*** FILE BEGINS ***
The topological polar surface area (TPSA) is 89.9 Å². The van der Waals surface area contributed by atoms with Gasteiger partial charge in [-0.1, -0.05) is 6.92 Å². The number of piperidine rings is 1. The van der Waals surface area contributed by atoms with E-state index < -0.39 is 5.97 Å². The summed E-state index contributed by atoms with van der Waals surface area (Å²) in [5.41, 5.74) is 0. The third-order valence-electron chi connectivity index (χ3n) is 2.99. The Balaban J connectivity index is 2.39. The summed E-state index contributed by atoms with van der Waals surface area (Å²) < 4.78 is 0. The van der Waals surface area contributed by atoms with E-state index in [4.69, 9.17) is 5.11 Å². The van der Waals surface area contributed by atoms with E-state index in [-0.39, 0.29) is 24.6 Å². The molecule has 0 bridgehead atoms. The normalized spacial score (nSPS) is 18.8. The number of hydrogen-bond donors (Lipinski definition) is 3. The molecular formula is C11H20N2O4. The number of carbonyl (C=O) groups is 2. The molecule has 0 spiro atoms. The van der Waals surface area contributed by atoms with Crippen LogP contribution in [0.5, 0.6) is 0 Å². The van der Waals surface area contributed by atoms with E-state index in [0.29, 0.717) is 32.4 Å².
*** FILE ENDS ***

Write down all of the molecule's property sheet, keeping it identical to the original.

The topological polar surface area (TPSA) is 89.9 Å². The van der Waals surface area contributed by atoms with Gasteiger partial charge in [-0.1, -0.05) is 6.92 Å². The number of piperidine rings is 1. The van der Waals surface area contributed by atoms with E-state index < -0.39 is 5.97 Å². The summed E-state index contributed by atoms with van der Waals surface area (Å²) in [5.41, 5.74) is 0. The third-order valence-electron chi connectivity index (χ3n) is 2.99. The Balaban J connectivity index is 2.39. The summed E-state index contributed by atoms with van der Waals surface area (Å²) < 4.78 is 0. The van der Waals surface area contributed by atoms with E-state index in [4.69, 9.17) is 5.11 Å². The van der Waals surface area contributed by atoms with E-state index in [-0.39, 0.29) is 24.6 Å². The molecule has 0 bridgehead atoms. The normalized spacial score (nSPS) is 18.8. The number of hydrogen-bond donors (Lipinski definition) is 3. The molecular formula is C11H20N2O4. The number of carbonyl (C=O) groups is 2. The molecule has 0 spiro atoms. The van der Waals surface area contributed by atoms with Crippen LogP contribution in [0.5, 0.6) is 0 Å². The van der Waals surface area contributed by atoms with E-state index in [0.29, 0.717) is 32.4 Å².